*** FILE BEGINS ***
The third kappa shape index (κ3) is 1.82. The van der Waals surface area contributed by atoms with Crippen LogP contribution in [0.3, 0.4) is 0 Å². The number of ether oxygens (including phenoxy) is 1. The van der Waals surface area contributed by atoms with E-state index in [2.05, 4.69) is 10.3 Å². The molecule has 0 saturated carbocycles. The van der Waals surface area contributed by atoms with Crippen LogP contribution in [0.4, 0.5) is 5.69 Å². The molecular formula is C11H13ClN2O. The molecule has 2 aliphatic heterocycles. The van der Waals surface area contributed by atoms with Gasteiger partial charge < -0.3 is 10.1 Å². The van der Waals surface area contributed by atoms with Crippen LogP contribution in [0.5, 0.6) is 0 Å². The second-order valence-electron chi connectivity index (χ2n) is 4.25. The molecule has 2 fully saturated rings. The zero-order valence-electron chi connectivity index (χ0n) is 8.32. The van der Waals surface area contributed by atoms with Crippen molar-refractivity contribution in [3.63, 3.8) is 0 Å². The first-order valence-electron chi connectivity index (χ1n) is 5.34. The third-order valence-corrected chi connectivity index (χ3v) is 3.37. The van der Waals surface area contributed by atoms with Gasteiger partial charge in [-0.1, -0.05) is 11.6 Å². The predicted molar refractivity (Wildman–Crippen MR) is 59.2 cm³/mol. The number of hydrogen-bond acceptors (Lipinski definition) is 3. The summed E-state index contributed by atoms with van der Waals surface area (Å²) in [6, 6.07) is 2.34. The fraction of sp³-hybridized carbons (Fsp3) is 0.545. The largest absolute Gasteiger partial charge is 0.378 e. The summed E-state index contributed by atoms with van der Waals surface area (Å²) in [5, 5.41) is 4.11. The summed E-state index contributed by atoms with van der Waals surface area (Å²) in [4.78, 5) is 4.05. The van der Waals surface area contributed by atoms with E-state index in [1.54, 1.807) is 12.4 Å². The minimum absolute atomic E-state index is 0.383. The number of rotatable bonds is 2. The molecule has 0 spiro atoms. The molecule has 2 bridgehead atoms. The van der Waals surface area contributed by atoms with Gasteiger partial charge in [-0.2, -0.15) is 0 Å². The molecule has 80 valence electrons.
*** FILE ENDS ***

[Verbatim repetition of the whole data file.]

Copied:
The third kappa shape index (κ3) is 1.82. The van der Waals surface area contributed by atoms with Crippen LogP contribution in [0.3, 0.4) is 0 Å². The number of ether oxygens (including phenoxy) is 1. The van der Waals surface area contributed by atoms with E-state index in [2.05, 4.69) is 10.3 Å². The molecule has 0 saturated carbocycles. The van der Waals surface area contributed by atoms with Crippen LogP contribution in [0.4, 0.5) is 5.69 Å². The molecular formula is C11H13ClN2O. The molecule has 2 aliphatic heterocycles. The van der Waals surface area contributed by atoms with Gasteiger partial charge < -0.3 is 10.1 Å². The van der Waals surface area contributed by atoms with Crippen LogP contribution in [0.5, 0.6) is 0 Å². The second-order valence-electron chi connectivity index (χ2n) is 4.25. The molecule has 2 fully saturated rings. The zero-order valence-electron chi connectivity index (χ0n) is 8.32. The van der Waals surface area contributed by atoms with Crippen molar-refractivity contribution in [3.63, 3.8) is 0 Å². The first-order valence-electron chi connectivity index (χ1n) is 5.34. The third-order valence-corrected chi connectivity index (χ3v) is 3.37. The van der Waals surface area contributed by atoms with Gasteiger partial charge in [-0.1, -0.05) is 11.6 Å². The predicted molar refractivity (Wildman–Crippen MR) is 59.2 cm³/mol. The number of hydrogen-bond acceptors (Lipinski definition) is 3. The summed E-state index contributed by atoms with van der Waals surface area (Å²) in [6, 6.07) is 2.34. The fraction of sp³-hybridized carbons (Fsp3) is 0.545. The largest absolute Gasteiger partial charge is 0.378 e. The summed E-state index contributed by atoms with van der Waals surface area (Å²) in [5, 5.41) is 4.11. The summed E-state index contributed by atoms with van der Waals surface area (Å²) in [4.78, 5) is 4.05. The van der Waals surface area contributed by atoms with E-state index in [1.54, 1.807) is 12.4 Å². The minimum absolute atomic E-state index is 0.383. The number of rotatable bonds is 2. The molecule has 0 spiro atoms. The molecule has 2 bridgehead atoms. The van der Waals surface area contributed by atoms with Gasteiger partial charge in [-0.2, -0.15) is 0 Å². The molecule has 80 valence electrons.